Hiding in plain sight…

Brussels Graffiti     Artist: Liu Bolin

Dearest readers…an unusual post for me. Hiding in plain sight.

Sigh. I have morphea scleroderma. My variant is symmetrical, matchy-matchy on both sides of my body. It flares – painfully – and leaves very disfiguring and uncomfortable scar tissue in its wake.
It started in 2010. Now, four years and six dermatology specialists later, I have come to a truce with it. But the journey has been difficult and challenging.
Scleroderma is very unattractive. Mine exhibits on my arms, legs, chest, shoulders, and face. The last was the hardest while it was active…but my arms have been and still are a similar trial.
I have been through tough times with this. When my face flared, I retreated. I took out my garbage cans and collected my mail in the darkest hours of the night to avoid being seen. My lowest point was eating ketchup on lettuce to avoid going to the market for food…
I’ve had migraine disorder and anxiety disorder. Agoraphobia. Panic attacks. I’ve cancelled trips to see my kids and grandson because of the pain and the ugliness of the lesions. 
I have been ashamed.
So why bring it up? My blog has been so good for me, in many ways. I love my blogger friends and the companionship of blogging. You have strengthened me. 
But I do realize that blogging has also been an outlet…
My scleroderma began with a recalcitrant ‘pimple’ on my face and a few bumps – one of them a bug bite! – on my left arm and right leg (cut myself shaving). Slow to heal. 
And progressed everywhere except my torso. But I cannot bear a strap on my shoulder, elastic on my arms, a seam pressing on a scar. I am the master of (buying) seamless lingerie and perfecting the inside finishes on my sewing.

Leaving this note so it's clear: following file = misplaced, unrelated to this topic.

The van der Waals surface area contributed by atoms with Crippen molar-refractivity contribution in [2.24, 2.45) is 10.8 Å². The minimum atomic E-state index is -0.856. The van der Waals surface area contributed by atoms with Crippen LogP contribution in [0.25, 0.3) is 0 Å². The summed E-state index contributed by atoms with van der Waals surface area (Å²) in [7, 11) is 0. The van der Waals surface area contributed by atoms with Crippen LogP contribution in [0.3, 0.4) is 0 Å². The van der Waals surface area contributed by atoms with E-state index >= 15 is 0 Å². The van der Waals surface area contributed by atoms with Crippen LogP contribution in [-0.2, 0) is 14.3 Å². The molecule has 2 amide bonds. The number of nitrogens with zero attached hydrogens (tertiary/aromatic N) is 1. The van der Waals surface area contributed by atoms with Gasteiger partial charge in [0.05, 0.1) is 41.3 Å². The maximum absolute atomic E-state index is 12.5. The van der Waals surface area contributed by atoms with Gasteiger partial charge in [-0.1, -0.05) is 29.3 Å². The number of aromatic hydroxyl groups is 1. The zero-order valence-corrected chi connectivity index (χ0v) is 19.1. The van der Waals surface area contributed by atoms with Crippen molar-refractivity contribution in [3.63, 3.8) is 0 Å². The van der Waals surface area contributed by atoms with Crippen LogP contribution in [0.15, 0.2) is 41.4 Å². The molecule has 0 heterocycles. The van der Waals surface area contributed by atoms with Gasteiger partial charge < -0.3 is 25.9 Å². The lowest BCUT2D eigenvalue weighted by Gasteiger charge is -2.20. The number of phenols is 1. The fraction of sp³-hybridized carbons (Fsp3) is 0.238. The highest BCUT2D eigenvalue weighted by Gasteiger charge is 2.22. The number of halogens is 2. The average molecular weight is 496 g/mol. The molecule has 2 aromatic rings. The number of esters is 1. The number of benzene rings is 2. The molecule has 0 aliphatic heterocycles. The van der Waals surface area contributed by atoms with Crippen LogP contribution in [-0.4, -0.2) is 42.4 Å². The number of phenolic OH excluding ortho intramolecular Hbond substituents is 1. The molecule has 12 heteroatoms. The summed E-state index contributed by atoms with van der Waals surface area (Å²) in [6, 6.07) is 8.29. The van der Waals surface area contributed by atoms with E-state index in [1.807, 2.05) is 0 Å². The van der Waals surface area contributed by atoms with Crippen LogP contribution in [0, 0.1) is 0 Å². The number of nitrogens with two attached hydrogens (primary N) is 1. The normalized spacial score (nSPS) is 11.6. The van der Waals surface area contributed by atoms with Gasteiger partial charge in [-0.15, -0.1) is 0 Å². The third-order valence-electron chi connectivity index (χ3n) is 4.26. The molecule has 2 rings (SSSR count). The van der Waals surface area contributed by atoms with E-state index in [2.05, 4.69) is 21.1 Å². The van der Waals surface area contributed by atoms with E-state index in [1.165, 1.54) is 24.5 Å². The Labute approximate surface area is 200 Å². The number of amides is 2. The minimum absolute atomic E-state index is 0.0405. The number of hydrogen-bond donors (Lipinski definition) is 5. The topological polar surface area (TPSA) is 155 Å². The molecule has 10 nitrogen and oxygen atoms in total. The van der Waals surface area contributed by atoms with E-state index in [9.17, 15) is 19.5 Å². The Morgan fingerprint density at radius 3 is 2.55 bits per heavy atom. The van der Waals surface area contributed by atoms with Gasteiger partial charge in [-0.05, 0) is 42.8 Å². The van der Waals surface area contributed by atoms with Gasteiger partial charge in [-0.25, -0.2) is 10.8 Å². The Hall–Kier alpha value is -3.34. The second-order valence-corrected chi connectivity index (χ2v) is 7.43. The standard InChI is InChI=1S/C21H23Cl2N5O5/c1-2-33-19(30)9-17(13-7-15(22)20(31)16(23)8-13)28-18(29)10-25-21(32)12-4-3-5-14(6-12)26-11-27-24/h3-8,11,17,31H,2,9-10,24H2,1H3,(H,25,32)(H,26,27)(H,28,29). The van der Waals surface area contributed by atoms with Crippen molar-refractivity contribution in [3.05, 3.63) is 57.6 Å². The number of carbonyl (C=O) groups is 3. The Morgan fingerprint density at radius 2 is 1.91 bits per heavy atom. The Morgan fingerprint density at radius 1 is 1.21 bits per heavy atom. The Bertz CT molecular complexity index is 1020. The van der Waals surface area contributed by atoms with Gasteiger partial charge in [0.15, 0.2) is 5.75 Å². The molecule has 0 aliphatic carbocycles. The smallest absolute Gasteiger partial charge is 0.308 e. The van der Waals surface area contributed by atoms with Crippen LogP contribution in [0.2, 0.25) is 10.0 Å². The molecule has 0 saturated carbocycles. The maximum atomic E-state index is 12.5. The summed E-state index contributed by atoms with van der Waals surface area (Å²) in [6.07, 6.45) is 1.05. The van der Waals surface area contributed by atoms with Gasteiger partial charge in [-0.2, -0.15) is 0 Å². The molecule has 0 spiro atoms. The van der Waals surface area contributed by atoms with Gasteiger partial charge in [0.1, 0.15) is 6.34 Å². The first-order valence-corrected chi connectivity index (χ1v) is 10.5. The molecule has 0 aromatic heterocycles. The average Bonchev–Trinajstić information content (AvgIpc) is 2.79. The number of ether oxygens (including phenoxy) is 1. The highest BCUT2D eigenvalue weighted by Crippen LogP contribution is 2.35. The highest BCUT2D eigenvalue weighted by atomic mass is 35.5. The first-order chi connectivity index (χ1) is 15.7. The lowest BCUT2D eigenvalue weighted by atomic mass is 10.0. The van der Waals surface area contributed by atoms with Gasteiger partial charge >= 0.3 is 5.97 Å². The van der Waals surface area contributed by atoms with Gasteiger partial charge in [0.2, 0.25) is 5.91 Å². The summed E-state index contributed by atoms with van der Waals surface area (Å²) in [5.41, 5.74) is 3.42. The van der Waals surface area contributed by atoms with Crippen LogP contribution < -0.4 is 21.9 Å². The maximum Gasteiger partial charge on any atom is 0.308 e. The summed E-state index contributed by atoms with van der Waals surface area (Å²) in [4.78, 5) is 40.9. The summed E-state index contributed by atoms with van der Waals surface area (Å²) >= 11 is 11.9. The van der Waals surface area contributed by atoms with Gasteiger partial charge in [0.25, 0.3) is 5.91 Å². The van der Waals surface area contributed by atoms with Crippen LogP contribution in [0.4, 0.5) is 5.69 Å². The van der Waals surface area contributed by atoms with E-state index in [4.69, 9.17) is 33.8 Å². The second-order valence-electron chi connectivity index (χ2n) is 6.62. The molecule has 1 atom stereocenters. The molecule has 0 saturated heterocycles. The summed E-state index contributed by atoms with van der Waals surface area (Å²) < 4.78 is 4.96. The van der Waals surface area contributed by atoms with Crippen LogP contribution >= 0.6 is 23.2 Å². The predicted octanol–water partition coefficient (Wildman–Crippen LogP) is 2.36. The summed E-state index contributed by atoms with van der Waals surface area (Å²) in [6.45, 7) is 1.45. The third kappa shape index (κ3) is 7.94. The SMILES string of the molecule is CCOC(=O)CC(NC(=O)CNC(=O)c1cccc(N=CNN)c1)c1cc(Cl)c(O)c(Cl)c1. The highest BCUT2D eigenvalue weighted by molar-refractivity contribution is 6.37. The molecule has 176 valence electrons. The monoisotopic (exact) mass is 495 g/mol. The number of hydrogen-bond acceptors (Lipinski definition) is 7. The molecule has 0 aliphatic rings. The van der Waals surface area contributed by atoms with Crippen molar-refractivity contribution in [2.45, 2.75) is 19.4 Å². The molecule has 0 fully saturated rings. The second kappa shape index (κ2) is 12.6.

Here I am now, no makeup or coverings – I have photo-shopped a few bandages out of my pics in the past, but have generally left them alone. Now I’ve decided that who I am is who I will be, on my blog. And in public. No more choosing a long-sleeve dress or top over a sleeveless  one. This kind of happiness is a decision only I can make for myself, and I’ve made it. Feels wonderful.
You’ve never seen the left side of my face, because I’ve never included it in a pic. I have scars covering most of my lower face and going under my jaw, in several places connected to the jawbone, and leaving a visible indentation in my face.  These particular lesions developed over a 2 1/2 year period and have been ‘quiet’ for 10 months. Scleroderma lesions take 2 – 5 years to become quiescent. The scleroderma lesions on the right side of my face are much smaller – crossed fingers. 
My earlobes have been pulled down by the scars, and I ‘lost’ my piercing holes for 3 years. They came back in March – I don’t know why. But I can wear earrings again. 

One might say, it’s not the worst thing … but for me it has been difficult. Hard. I’ve spent time with so many doctors – including psychiatrists, psychologists, dermatologists, neurologists. I’ve been told everything from it’s my fault to it’s not my fault. 
In writing this, I hope I give strength to someone else who feels undone or challenged. 
For now, ciao. Coco

26 thoughts on “Hiding in plain sight…

  1. Coco, you really are a lovely looking lady and I so applaud your declaration of freedom. It must feel so good to just let it all go. I know scleroderma can be a most difficult disease to deal with as a family member has it. Like you, he has refused to retreat and fights the good fight. I know this is not easy. I am so glad you have this spot in the blogosphere where you can share your joy of sewing. I wish you the best.

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  2. Coco if others judge you on your scars they do not DESERVE to be in your company or to be your friend. Consider every scar a battle scar making you warrior ready for God. Another piece of armour I always say. Some if us scar on the outside and some of us scar on the inside – no matter where you wear yours wear them with pride. Your journey is your journey and only you have the power to make it good or make it great, to make it happy or make it sad. Keep moving forward positively